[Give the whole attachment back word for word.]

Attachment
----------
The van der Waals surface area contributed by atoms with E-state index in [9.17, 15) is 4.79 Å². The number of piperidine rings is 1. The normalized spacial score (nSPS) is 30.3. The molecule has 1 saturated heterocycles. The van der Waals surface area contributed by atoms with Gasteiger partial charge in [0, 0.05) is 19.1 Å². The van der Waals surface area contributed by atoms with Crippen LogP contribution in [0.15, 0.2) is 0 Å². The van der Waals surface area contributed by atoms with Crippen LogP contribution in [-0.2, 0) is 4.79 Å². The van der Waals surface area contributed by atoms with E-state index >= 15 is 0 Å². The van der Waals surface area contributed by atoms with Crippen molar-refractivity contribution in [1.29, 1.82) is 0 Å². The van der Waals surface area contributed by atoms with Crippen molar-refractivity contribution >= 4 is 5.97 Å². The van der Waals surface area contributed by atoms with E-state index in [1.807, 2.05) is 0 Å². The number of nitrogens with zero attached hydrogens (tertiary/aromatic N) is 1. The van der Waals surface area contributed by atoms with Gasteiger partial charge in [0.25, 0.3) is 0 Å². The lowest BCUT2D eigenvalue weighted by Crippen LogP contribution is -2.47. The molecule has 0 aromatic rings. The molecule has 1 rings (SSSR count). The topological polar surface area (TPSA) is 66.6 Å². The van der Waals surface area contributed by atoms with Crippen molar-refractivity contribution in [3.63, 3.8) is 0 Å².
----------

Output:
The van der Waals surface area contributed by atoms with E-state index in [9.17, 15) is 4.79 Å². The number of piperidine rings is 1. The normalized spacial score (nSPS) is 30.3. The molecule has 1 saturated heterocycles. The van der Waals surface area contributed by atoms with Gasteiger partial charge in [0, 0.05) is 19.1 Å². The van der Waals surface area contributed by atoms with Crippen LogP contribution in [0.15, 0.2) is 0 Å². The van der Waals surface area contributed by atoms with Crippen LogP contribution in [-0.2, 0) is 4.79 Å². The van der Waals surface area contributed by atoms with E-state index >= 15 is 0 Å². The van der Waals surface area contributed by atoms with Crippen molar-refractivity contribution in [1.29, 1.82) is 0 Å². The van der Waals surface area contributed by atoms with Crippen molar-refractivity contribution >= 4 is 5.97 Å². The van der Waals surface area contributed by atoms with E-state index in [1.807, 2.05) is 0 Å². The number of nitrogens with zero attached hydrogens (tertiary/aromatic N) is 1. The van der Waals surface area contributed by atoms with Gasteiger partial charge in [0.25, 0.3) is 0 Å². The lowest BCUT2D eigenvalue weighted by Crippen LogP contribution is -2.47. The molecule has 0 aromatic rings. The molecule has 1 rings (SSSR count). The topological polar surface area (TPSA) is 66.6 Å². The van der Waals surface area contributed by atoms with Crippen molar-refractivity contribution in [3.63, 3.8) is 0 Å².